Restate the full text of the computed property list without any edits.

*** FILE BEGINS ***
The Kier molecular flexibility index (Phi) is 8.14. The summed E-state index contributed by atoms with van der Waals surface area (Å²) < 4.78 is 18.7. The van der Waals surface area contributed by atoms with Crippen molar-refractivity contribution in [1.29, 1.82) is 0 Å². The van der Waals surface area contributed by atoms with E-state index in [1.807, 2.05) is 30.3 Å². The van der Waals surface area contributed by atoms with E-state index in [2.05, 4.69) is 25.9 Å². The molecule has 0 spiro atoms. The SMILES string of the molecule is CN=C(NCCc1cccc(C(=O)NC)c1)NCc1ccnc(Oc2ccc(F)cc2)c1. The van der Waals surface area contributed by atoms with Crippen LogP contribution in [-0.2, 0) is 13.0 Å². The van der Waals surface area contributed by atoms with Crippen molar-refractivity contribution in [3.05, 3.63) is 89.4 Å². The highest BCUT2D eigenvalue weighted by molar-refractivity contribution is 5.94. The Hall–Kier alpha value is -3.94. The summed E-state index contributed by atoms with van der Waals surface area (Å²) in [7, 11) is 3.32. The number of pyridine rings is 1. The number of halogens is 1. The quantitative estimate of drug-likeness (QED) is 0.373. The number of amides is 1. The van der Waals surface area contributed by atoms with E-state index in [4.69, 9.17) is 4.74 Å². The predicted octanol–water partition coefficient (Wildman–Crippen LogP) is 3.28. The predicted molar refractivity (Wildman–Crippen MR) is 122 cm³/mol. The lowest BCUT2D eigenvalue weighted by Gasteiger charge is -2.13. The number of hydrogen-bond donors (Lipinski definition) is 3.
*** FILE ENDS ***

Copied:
The Kier molecular flexibility index (Phi) is 8.14. The summed E-state index contributed by atoms with van der Waals surface area (Å²) < 4.78 is 18.7. The van der Waals surface area contributed by atoms with Crippen molar-refractivity contribution in [1.29, 1.82) is 0 Å². The van der Waals surface area contributed by atoms with E-state index in [1.807, 2.05) is 30.3 Å². The van der Waals surface area contributed by atoms with E-state index in [2.05, 4.69) is 25.9 Å². The molecule has 0 spiro atoms. The SMILES string of the molecule is CN=C(NCCc1cccc(C(=O)NC)c1)NCc1ccnc(Oc2ccc(F)cc2)c1. The van der Waals surface area contributed by atoms with Crippen LogP contribution in [-0.2, 0) is 13.0 Å². The van der Waals surface area contributed by atoms with Crippen molar-refractivity contribution in [3.05, 3.63) is 89.4 Å². The highest BCUT2D eigenvalue weighted by molar-refractivity contribution is 5.94. The Hall–Kier alpha value is -3.94. The summed E-state index contributed by atoms with van der Waals surface area (Å²) in [7, 11) is 3.32. The number of pyridine rings is 1. The number of halogens is 1. The quantitative estimate of drug-likeness (QED) is 0.373. The number of amides is 1. The van der Waals surface area contributed by atoms with E-state index in [4.69, 9.17) is 4.74 Å². The predicted octanol–water partition coefficient (Wildman–Crippen LogP) is 3.28. The predicted molar refractivity (Wildman–Crippen MR) is 122 cm³/mol. The lowest BCUT2D eigenvalue weighted by Gasteiger charge is -2.13. The number of hydrogen-bond donors (Lipinski definition) is 3.